Cross-Cutting Symptom Domains Predict Functioning in Psychotic Disorders

ABSTRACT

Objective: Previous research shows elevated disability in psychotic disorders. However, co-occurring symptomatology has been increasingly highlighted as predictive of clinical outcomes in the psychotic spectrum. The current study investigates how both psychotic and nonpsychotic symptom domains predict functioning across psychotic disorders.

Methods: Outpatients (N = 128) with psychotic spectrum diagnoses participated in the Diagnostic and Statistical Manual for Mental Disorders, Fifth Edition (DSM-5) Field Trials at the Centre for Addiction and Mental Health in Toronto, Canada, in 2011, including the repeated administration of “cross-cutting” brief screening measures that assessed internalizing (eg, anxiety, depression), substance use (eg, alcohol, psychoactive drug use), and psychotic symptoms. Level of functioning was also assessed by self-report and clinician-rated World Health Organization Disability Assessment Schedule 2.0 (WHO-DAS-II). The relation between symptom domains and disability was examined concurrently and prospectively via hierarchical regression.

Results: Psychosis was strongly linked to self-reported disability when considered in isolation (β = 0.22, P < .001; R2 = 0.11). However, when all 3 symptom domains were included in analyses, internalizing symptoms were the strongest concurrent (β = 0.31, P < .001; R2 = 0.17) and prospective (β = 0.29, P < .001; R2 = 0.15) predictor of disability. In the concurrent model, an interaction between internalizing and substance use emerged, wherein high internalizing symptoms were particularly detrimental in persons with high levels of substance use (β = 0.08, P < .05; R2 = 0.014). Results were similar for clinician-rated WHO-DAS-II.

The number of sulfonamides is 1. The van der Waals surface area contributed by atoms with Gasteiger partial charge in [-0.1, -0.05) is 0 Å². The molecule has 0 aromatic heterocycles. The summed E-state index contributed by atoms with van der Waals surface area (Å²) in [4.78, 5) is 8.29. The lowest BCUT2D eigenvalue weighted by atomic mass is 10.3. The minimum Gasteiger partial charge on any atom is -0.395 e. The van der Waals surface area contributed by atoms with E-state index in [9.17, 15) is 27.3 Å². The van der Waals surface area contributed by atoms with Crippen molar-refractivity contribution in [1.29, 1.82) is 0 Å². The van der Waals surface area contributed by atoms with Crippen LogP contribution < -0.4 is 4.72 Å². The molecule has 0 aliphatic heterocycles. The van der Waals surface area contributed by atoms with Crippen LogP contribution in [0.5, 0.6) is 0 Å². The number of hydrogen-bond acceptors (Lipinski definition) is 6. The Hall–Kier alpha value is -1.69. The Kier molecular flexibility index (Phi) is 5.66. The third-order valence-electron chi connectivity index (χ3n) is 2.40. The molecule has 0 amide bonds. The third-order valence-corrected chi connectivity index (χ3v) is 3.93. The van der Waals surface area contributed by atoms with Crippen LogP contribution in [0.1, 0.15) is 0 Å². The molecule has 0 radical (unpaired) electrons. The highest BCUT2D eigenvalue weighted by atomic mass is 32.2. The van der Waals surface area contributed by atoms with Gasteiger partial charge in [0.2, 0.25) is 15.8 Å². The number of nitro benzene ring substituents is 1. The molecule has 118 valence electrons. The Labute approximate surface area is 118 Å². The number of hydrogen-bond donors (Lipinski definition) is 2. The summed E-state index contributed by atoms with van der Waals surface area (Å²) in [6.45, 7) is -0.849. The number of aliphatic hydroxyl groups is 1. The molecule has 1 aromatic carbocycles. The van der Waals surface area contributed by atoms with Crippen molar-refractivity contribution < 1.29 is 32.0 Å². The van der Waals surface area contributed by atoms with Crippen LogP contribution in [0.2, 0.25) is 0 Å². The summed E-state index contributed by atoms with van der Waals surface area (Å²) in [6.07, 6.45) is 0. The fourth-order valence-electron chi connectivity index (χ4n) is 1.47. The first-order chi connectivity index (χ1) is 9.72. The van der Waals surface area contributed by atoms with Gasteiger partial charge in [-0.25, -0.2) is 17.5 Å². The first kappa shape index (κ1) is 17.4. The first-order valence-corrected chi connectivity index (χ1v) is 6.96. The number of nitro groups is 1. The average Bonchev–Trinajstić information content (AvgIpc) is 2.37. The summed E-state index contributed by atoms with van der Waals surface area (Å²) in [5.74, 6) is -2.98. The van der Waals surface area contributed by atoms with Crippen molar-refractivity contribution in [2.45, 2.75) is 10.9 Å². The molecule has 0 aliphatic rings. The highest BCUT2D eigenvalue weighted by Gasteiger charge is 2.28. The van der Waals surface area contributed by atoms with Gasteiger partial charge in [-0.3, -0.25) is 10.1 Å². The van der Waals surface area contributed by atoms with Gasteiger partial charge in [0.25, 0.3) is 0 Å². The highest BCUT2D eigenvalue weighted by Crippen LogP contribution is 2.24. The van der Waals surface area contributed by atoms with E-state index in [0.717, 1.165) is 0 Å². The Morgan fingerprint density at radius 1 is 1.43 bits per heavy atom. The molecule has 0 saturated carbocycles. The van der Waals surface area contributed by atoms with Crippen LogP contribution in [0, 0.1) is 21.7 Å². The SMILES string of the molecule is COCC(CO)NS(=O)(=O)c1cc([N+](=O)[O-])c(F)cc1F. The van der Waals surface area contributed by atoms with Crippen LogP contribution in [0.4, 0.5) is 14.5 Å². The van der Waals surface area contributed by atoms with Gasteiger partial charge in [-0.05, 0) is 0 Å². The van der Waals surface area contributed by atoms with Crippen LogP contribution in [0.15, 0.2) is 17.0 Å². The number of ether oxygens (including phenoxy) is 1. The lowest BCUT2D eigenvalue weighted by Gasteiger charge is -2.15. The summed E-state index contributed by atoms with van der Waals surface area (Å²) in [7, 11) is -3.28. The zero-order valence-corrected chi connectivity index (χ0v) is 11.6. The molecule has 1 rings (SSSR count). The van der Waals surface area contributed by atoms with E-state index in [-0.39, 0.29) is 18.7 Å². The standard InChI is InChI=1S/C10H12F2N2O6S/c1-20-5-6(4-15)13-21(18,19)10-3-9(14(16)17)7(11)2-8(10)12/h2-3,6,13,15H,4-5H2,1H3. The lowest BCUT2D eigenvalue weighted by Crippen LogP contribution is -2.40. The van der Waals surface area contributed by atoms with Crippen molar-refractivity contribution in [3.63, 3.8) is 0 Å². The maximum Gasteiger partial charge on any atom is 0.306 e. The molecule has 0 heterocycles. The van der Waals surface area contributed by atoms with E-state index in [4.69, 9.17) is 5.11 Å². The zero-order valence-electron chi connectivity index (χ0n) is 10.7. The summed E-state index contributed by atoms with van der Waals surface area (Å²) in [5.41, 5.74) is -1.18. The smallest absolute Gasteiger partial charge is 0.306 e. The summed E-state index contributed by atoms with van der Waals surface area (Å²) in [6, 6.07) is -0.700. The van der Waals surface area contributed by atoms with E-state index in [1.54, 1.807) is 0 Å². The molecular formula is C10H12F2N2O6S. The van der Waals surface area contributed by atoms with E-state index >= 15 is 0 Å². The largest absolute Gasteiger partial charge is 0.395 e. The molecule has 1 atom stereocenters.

Conclusions: This research supports the potential clinical utility of rapid screening tools available in the newest psychiatric diagnostic manual. The internalizing symptom domain was the strongest predictor of functional outcome for outpatients with psychotic disorders. The results highlight the relevance of a broad range of symptoms, including those that fall outside the primary psychiatric concern, in recovery-oriented clinical work in psychosis.

Volume: 82

Quick Links: Assessment Methods , Diagnostic Tools , Psychotic Disorders , Schizophrenia and Schizoaffective Disorders , Substance Use Disorders

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